Researchers at Positive Technologies have found a major security flaw [CVE-2019-0090] in the Intel Converged Security and Management Engine (CSME) which cannot completely be fixed without a hardware replacement. The bug can severely damage the trust and reputation Intel has built over the years. And because the vulnerability allows a compromise at the hardware level, a mere firmware patch will not solve the problem.
The problem lies within Intel’s hardware and CSME firmware and occurs at the very early stages in its boot ROM. Intel CSME is a security feature in which handles the initial authentication in Intel CPUs. It also loads and verifies some of the other firmware that is responsible for supplying power to Intel chipset components, among several other processes.
How serious is the Intel CSME vulnerability?
In this case, as researchers describe, the culprit in question is Intel’s boot ROM. Researchers have discovered an early-stage vulnerability in Intel’s Boot ROM. First and foremost, this vulnerability is nearly impossible to detect.
And if exploited, attackers could recover Chipset Key and generation other encryption keys and disable authenticity checks. This could, in turn, result in a breach of the private key for the Intel CSME firmware digital signature.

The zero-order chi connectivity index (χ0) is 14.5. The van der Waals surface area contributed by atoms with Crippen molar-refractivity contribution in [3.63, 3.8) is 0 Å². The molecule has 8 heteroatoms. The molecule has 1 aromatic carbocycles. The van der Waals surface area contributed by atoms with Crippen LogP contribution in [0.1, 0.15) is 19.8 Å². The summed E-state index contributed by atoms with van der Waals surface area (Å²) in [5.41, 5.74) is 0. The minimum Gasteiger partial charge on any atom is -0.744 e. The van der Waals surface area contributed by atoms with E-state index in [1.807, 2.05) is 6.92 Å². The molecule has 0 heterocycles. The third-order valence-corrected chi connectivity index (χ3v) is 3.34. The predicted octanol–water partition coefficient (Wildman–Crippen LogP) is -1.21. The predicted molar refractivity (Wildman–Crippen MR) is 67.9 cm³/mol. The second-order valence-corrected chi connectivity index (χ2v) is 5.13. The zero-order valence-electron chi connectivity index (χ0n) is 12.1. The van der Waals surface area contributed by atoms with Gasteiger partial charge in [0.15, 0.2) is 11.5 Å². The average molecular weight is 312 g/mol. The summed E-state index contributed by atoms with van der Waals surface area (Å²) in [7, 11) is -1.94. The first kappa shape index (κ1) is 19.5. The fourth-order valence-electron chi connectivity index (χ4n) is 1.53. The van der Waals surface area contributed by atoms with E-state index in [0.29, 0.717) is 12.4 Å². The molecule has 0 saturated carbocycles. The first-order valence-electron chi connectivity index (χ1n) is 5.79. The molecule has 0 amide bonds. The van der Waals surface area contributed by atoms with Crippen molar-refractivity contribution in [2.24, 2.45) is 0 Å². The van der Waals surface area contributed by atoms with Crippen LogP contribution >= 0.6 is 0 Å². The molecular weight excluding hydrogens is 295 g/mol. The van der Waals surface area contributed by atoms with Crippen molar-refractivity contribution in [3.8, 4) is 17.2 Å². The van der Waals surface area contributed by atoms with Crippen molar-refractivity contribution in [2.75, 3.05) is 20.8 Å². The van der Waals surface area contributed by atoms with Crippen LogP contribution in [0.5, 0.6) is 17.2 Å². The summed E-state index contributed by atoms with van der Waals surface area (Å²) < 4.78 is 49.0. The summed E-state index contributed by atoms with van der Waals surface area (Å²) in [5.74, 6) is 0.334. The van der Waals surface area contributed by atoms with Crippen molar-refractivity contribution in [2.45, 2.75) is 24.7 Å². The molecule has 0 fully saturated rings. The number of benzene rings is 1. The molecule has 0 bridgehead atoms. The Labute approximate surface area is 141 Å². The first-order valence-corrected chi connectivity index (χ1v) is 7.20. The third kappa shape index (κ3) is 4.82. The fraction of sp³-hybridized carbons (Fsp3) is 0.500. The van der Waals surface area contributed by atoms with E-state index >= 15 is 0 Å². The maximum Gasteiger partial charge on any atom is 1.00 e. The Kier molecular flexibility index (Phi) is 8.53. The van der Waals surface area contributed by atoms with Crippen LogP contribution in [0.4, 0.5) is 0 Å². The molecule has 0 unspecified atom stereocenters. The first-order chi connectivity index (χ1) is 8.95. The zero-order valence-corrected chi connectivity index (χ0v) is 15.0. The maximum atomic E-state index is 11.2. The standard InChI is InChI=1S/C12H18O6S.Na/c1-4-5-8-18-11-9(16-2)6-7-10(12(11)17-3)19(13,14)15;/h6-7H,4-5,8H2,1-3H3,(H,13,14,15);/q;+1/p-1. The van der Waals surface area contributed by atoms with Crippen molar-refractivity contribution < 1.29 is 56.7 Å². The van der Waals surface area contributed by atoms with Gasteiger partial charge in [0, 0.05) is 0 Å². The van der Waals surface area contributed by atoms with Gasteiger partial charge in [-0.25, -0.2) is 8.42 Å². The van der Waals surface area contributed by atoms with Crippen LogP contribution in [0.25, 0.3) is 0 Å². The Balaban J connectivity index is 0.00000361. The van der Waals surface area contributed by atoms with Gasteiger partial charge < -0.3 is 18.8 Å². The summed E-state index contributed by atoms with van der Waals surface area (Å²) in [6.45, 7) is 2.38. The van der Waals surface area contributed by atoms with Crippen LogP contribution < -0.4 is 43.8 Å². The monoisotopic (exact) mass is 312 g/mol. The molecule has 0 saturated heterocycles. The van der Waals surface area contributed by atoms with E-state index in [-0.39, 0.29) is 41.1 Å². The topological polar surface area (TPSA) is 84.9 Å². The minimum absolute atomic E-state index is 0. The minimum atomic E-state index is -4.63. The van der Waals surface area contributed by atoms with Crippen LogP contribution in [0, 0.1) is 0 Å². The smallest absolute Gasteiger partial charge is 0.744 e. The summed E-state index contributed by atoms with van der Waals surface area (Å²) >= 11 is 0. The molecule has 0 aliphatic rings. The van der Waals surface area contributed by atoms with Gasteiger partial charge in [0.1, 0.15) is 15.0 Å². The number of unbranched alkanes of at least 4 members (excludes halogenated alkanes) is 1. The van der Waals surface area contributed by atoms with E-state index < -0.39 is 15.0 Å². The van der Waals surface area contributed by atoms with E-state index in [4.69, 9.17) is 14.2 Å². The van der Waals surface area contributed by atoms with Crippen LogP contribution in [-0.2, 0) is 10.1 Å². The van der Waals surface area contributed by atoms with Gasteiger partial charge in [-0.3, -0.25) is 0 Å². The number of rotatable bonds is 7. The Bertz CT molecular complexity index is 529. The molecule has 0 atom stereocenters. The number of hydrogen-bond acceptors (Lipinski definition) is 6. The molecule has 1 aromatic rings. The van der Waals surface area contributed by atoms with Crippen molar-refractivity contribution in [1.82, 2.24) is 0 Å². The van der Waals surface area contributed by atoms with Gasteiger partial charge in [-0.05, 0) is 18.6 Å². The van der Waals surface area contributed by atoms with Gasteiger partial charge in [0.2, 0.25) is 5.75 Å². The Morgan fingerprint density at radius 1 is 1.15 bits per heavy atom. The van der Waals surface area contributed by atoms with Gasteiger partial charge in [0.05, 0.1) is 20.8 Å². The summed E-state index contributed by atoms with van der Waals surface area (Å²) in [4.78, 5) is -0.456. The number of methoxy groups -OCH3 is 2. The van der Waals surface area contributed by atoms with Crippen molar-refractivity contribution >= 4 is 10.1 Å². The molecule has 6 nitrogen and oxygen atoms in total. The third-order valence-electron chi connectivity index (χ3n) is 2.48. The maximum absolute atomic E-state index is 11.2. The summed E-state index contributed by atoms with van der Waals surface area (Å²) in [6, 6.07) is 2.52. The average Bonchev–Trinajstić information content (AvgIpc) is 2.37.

Positive Technologies expert Mark Ermolov has this to say:
“To fully compromise EPID, hackers would need to extract the hardware key used to encrypt the Chipset Key, which resides in Secure Key Storage (SKS). However, this key is not platform-specific. A single key is used for an entire generation of Intel chipsets.”
If the hardware is not replaced, attackers could forge hardware IDs, gain access to digital content, and decrypt data from encrypted hard disks. The vulnerability affects all Intel CPUs. However, it doesn’t affect Intel’s 10th generation CPUs, ZDNet reports.
Intel is already aware of the bug and is trying to block all possible exploitation vectors. However, the company has acknowledged the vulnerability in the ROM of existing hardware cannot be fixed.
The previously patched bug only partially fixes the problem. However, researchers warn that hackers might come up with more ways to exploit this vulnerability in the future.
- Tags: Intel